BRITISH boxing’s absurd ‘colour bar’ cast an ugly shadow over the domestic scene for almost 40 years. This archaic rule, which effectively barred black and mixed-race boxers from British title fights, was confined to history in 1948 when Dick Turpin, son of a Guyanese father and a white English mother, outpointed Vince Hawkins to become king of the middles.
In the early 1970s, another racial barrier of sorts was being knocked down. In 1968, the BBBofC had passed a rule allowing immigrants to box for British titles if they had lived in the country for at least 10 years. This paved the way for Jamaica-born Bunny Sterling to become the first immigrant British titlist when he stopped Mark Rowe on cuts in 1970. Five years later another Jamaican immigrant, Bunny Johnson, became the first black British heavyweight champion when he demolished Danny McAlinden. Between these two milestones was another landmark fight. It happened this week in 1973.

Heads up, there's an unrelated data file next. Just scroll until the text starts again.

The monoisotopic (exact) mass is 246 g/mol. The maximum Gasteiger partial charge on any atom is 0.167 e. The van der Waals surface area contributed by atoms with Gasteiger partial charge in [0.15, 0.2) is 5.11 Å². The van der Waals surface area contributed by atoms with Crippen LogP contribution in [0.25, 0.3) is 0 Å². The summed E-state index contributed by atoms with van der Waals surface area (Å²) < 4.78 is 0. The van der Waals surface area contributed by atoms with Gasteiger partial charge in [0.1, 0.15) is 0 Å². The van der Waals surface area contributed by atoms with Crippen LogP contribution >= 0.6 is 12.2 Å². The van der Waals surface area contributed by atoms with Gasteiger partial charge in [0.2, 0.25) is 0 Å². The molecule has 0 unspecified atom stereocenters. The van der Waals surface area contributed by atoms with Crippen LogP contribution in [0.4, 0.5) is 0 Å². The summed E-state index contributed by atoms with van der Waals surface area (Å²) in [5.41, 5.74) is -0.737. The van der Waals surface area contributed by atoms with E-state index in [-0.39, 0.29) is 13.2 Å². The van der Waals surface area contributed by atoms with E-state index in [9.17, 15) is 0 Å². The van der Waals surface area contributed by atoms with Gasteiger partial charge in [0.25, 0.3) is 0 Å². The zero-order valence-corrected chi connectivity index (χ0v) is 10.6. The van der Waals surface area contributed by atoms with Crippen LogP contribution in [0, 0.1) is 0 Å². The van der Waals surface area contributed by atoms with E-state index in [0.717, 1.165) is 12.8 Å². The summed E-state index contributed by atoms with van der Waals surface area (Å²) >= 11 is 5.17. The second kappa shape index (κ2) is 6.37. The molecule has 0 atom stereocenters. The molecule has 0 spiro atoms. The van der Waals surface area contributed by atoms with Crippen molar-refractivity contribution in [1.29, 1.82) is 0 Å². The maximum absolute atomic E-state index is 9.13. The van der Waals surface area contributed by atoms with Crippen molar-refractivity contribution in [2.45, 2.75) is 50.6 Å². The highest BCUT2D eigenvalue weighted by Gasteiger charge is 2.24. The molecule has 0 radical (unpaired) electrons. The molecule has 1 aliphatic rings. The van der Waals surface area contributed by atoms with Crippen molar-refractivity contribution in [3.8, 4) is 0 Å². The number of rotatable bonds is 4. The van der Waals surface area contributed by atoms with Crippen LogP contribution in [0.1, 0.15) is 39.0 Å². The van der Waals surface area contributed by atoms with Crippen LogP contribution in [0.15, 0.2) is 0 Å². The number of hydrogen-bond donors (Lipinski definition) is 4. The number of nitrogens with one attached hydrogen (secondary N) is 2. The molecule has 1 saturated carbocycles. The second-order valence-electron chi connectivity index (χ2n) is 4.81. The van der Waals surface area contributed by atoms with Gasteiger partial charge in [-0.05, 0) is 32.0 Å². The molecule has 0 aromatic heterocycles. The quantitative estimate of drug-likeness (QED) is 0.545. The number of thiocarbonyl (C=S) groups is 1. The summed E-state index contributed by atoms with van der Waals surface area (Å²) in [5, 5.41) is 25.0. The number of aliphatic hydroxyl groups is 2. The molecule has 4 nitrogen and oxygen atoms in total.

On November 27 that year, Joe Tetteh, who was born in Ghana, and Jamaica-born Des Morrison took part in the first British title fight contested by two immigrant boxers. It was also the inaugural battle for the light-welterweight crown (today super-lightweight). The 140lb division had been introduced in Britain as junior-welterweight in 1967 but was scrapped in 1969, only to be relaunched as light-welter four years later. The match between Tetteh and Morrison provided an intriguing showcase for the new weight class. Here were two quality operators at opposite ends of their careers – one a seasoned veteran, the other a promising young prospect.